Although there isn't much of an enterprise angle for WiMAX yet, the broadband wireless technology has gained a tremendous amount of momentum and will be busting out all over in the next few years.
That was the inescapable feeling at the WiMAX World (http://www.wimaxworld.com/) conference in Boston the week of Oct. 9, which attracted an estimated 4,000 attendees, most of them vendors and service providers looking to get an early jump on this emerging technology.
Driving the wave are huge capital commitments in WiMAX chip development, radio frequencies and backbone gear, said keynoter Sean Maloney, Intel's chief sales and marketing officer.
And interest in WiMAX is coming from all quarters, from wireline and wireless carriers to government agencies and local municipalities, said Gregory Brown, Motorola's president of networks and enterprise.
They all salivate over the high-speed, low-cost promise of WiMAX. The 802.16d spec supports fixed (but portable) point-to-point data speeds from 1M to 5Mbps, with peaks of 20Mbps possible, and the 802.16e revision will add full mobility. Because it requires fewer network elements, WiMAX is expected to cost a fraction of cellular data services.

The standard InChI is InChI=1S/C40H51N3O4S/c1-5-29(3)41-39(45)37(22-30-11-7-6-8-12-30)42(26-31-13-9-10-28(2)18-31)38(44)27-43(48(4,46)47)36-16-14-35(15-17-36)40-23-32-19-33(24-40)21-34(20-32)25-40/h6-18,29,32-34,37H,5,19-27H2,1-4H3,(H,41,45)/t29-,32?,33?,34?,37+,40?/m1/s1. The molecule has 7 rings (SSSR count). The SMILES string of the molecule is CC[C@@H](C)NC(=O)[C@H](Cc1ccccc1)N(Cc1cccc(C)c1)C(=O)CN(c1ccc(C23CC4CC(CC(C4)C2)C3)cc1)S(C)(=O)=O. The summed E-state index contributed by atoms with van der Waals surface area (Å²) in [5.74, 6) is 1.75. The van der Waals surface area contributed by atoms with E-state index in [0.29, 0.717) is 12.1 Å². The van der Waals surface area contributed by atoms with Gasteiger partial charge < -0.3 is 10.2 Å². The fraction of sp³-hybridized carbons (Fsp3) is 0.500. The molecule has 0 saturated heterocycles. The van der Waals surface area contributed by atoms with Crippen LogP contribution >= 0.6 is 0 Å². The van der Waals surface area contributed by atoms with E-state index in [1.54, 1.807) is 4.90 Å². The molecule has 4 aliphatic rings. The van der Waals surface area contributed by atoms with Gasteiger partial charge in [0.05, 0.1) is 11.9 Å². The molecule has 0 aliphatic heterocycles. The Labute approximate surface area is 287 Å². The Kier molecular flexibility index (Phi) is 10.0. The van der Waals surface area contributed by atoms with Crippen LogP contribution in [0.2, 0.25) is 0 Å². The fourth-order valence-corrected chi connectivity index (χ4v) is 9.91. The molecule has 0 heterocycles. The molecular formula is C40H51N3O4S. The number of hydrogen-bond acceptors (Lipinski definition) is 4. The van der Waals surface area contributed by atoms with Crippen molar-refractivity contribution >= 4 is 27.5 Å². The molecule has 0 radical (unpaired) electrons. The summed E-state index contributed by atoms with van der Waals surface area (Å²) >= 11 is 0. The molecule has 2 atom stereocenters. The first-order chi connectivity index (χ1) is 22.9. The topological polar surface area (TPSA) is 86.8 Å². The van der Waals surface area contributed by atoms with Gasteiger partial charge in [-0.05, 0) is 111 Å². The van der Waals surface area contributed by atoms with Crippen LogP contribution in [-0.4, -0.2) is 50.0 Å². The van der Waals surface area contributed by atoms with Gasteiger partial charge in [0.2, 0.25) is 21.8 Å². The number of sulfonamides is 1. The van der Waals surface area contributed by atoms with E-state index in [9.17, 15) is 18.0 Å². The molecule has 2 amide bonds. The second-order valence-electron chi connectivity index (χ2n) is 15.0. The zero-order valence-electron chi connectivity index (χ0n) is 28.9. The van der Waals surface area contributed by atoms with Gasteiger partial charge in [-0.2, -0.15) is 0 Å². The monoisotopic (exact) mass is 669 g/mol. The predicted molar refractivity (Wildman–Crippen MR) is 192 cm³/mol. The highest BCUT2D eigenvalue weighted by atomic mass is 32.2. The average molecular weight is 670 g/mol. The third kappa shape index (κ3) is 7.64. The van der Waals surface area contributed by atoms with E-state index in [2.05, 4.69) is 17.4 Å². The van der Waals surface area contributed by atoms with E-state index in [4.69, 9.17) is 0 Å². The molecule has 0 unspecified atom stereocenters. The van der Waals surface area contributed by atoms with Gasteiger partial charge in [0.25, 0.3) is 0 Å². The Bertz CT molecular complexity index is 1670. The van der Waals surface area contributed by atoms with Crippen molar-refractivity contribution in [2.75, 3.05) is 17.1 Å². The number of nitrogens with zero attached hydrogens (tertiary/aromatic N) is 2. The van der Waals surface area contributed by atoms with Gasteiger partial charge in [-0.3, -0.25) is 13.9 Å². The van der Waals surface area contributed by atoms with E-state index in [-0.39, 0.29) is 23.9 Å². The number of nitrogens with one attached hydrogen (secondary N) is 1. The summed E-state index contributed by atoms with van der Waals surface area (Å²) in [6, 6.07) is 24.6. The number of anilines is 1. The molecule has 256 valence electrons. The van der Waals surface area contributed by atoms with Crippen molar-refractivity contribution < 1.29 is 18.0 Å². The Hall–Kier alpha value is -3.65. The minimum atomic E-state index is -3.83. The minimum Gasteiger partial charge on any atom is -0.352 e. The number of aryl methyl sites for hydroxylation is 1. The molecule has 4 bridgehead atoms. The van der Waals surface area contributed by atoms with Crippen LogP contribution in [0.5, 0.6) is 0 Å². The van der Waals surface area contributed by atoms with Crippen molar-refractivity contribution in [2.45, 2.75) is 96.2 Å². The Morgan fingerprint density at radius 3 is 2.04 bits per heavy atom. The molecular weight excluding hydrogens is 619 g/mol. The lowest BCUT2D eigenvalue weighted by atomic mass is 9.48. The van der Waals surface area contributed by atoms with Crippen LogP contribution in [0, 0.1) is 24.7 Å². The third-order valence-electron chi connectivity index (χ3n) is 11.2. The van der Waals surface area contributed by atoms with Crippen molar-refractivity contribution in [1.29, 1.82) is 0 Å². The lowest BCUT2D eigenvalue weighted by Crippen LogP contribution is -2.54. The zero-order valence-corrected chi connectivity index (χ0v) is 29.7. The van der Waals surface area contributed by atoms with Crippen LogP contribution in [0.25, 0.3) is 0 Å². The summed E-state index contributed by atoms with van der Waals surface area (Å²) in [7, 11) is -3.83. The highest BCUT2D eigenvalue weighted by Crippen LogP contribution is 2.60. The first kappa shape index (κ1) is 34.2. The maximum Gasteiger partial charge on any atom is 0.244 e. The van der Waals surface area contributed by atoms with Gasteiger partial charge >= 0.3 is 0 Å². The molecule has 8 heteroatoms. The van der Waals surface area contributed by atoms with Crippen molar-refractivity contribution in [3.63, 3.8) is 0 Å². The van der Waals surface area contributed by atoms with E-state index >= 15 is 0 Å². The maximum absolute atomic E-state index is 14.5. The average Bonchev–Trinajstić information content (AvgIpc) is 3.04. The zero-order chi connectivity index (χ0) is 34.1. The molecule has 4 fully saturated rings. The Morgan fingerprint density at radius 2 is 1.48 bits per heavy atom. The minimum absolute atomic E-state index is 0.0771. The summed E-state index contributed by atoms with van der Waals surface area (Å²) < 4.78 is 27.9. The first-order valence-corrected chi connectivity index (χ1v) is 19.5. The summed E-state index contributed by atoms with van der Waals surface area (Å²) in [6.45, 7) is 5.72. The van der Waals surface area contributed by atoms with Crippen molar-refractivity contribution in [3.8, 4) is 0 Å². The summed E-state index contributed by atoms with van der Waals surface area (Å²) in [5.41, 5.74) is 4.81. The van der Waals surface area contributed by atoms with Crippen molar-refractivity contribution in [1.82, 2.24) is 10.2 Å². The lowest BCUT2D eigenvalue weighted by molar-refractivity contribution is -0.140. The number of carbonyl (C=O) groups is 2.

The 802.16d standard was finalized in late 2005, and by January of this year 150 trials were under way, Maloney said. By July that number was up to 250.
Service providers are counting on demand jumping when WiMAX support is built into consumer goods, everything from laptops to cell phones and iPods. Scott Richardson, vice president of Intel's Mobility Group, said WiMAX devices today are stand-alone but PC cards for laptops will be available this year and by 2008 Intel will offer manufacturers an internal module that supports both Wi-Fi and WiMAX.
But two things have to happen to ensure success, Maloney said. The industry has to see similar integration/cost reduction/ease of use advances that put DSL on the map, and it needs to address the roaming issue, making it possible for users to wander from one coverage area to another without having to get out their credit cards.
These issues don't seem to be hampering Clearwire, one of the earliest WiMAX carriers in the United States. Co-CEO Benjamin Wolff said the company, founded by cellular visionary Craig McCaw in 2003, is serving 165,000 subscribers today and by year-end expects to be in 34 domestic markets serving 375 cities and towns and capable of reaching 9 million people.
Although Clearwire is initially offering its 786K and 1.5Mbps data services in smaller markets, it has spectrum across the United States, including 26 of the 32 NFL markets.
Put WiMAX on your watch list and keep it in mind for 2008 planning.